[00:20:12] I’ll tell you I’ll tell you how so when I first started thinking about this this exact question I was hung up on the fact that if you measured if you compared to teens and you said FEMA ran 50 experiments and Team A ran five experiments right to me those were vanity metrics. Those words were not you know Team Team A talked to 100 customers. Team B talked to 10 customers. So what did they learning thing with a good conversations with the right customers.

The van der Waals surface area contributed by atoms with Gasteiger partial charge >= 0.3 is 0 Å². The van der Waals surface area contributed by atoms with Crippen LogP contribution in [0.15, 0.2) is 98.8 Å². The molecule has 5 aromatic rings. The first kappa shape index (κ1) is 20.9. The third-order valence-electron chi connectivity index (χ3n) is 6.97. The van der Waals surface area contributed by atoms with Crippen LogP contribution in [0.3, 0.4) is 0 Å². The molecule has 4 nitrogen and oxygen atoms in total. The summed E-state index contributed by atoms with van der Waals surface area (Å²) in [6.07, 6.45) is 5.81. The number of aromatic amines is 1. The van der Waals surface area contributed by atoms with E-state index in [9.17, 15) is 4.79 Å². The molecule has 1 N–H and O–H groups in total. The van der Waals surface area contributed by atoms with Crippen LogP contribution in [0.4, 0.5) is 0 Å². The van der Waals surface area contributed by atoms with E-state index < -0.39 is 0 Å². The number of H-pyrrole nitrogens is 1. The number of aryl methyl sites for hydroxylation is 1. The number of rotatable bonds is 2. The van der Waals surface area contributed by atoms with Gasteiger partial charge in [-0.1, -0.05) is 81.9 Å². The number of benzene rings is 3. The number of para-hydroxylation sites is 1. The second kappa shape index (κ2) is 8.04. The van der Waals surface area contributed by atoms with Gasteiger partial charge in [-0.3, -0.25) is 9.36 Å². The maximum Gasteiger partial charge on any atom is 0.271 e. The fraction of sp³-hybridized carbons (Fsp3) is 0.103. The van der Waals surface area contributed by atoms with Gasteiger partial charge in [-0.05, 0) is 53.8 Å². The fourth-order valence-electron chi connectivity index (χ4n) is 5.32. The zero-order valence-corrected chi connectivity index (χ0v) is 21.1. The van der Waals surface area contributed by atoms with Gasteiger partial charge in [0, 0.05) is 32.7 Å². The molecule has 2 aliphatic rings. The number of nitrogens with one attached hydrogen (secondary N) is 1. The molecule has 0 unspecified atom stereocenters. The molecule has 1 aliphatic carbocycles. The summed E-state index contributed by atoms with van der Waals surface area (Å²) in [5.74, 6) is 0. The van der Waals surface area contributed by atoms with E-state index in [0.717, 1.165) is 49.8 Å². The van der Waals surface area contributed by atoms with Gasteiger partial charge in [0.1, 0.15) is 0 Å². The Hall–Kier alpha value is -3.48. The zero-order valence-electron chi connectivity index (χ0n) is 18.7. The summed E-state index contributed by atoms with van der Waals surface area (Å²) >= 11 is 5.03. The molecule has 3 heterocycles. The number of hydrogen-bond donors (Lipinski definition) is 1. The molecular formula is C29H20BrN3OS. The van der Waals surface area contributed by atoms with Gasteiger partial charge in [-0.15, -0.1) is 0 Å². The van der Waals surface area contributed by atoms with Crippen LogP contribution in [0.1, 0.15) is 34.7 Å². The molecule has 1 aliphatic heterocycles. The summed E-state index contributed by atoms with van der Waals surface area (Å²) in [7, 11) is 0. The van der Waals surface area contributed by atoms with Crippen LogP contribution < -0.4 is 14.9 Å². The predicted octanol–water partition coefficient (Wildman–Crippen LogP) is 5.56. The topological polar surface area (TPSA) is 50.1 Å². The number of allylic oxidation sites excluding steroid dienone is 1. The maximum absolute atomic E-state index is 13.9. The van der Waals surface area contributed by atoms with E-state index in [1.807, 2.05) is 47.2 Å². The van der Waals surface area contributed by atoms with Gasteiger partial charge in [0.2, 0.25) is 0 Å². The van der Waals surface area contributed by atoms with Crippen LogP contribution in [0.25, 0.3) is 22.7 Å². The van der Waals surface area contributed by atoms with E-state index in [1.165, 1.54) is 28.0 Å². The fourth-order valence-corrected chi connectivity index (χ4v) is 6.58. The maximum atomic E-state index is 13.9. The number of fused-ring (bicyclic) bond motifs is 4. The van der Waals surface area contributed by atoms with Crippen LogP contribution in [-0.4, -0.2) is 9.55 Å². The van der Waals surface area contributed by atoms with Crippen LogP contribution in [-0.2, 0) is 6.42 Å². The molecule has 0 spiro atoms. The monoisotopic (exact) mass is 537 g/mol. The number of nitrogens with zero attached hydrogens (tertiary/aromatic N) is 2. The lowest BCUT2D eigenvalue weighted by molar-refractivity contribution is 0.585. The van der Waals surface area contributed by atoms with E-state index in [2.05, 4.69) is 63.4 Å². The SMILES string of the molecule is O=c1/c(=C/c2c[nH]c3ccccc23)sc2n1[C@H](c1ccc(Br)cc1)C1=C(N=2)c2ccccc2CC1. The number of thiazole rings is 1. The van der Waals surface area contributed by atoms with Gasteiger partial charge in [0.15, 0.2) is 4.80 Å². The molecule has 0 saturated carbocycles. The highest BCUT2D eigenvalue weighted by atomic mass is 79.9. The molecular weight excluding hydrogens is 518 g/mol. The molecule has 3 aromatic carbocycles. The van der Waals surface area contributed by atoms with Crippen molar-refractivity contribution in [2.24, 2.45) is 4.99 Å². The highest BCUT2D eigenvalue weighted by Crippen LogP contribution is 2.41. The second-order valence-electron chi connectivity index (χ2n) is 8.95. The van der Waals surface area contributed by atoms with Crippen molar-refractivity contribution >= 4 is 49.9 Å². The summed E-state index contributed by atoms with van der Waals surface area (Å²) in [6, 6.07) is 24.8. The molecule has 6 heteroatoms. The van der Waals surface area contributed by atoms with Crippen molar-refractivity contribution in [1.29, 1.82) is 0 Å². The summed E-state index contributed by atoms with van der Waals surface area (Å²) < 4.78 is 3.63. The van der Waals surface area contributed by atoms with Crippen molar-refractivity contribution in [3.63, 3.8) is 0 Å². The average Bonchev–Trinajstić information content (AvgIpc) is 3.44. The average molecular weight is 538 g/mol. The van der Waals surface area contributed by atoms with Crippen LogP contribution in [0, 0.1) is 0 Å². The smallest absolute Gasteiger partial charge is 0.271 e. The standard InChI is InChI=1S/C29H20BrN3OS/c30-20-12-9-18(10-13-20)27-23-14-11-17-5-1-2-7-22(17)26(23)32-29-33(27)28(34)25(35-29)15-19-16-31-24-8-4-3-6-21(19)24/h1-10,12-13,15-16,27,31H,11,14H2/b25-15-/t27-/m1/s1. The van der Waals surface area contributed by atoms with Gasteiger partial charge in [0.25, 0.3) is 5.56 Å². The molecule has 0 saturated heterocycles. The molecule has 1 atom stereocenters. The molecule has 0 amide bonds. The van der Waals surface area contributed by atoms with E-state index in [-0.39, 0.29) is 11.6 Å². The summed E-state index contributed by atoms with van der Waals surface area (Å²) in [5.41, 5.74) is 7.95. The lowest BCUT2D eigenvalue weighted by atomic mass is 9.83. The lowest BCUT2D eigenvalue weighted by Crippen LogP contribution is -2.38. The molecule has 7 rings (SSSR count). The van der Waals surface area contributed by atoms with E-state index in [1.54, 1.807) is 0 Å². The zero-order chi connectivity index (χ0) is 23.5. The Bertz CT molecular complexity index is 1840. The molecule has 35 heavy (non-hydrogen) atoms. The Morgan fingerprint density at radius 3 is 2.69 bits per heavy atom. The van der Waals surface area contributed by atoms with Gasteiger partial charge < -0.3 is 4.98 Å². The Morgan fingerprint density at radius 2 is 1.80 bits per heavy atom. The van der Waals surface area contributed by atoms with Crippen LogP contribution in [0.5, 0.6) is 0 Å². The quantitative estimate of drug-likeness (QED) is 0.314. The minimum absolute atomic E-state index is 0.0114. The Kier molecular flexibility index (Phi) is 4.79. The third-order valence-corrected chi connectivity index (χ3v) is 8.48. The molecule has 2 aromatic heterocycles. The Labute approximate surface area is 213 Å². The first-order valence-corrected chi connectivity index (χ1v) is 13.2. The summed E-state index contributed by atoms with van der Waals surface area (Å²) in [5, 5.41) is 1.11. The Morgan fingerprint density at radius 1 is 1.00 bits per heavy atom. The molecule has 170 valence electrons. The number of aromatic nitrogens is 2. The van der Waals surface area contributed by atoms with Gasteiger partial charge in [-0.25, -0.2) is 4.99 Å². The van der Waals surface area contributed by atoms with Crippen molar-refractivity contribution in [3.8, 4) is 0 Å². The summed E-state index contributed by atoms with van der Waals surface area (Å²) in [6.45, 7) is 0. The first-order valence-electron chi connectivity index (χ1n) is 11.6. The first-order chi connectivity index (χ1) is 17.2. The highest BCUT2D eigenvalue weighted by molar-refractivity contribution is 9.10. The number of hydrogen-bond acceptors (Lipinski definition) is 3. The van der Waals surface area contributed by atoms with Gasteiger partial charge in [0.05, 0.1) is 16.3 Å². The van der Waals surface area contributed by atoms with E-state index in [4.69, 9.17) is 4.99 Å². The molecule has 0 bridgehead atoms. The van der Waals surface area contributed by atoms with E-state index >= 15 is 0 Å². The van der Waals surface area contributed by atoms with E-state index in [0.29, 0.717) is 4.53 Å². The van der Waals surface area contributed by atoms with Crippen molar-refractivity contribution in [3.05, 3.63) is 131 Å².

[00:20:44] Those are interesting questions and I was I was pretty hardcore about that belief for a long time and I still believe that ultimately they are vanity metrics. However however I also now believe where this has evolved is that teams that have never done this before teams that have never since then responded teams that have not done these kind of learning activities. There is value in simply going through the motions. It teaches them how to learn. It teaches them what techniques work better in certain situations. It teaches them to synthesize the learning. It teaches them better ways of responding to what they’re learning. And so today with teams that are just starting out down this path of towards agility measuring things like how many experiments you’ve run; how many customers you’ve talked to; how frequently you talk to customers; how much time you spend talking to customers. All of those things I think are fine. I think ultimately as teams mature what we want to see is things are things like the number of decisions that are made with evidence. I think that that’s a really excellent metric. So there are decisions that are made because someone told us to do it, and there are decisions that are made because hey we felt like that was a good idea. And then there are decisions that we made because of the evidence that we’ve collected. And so to me that’s it that’s been a nice evolution of that and a good measure for a team that is is increasing their learning velocity and the quality of the learning that they do.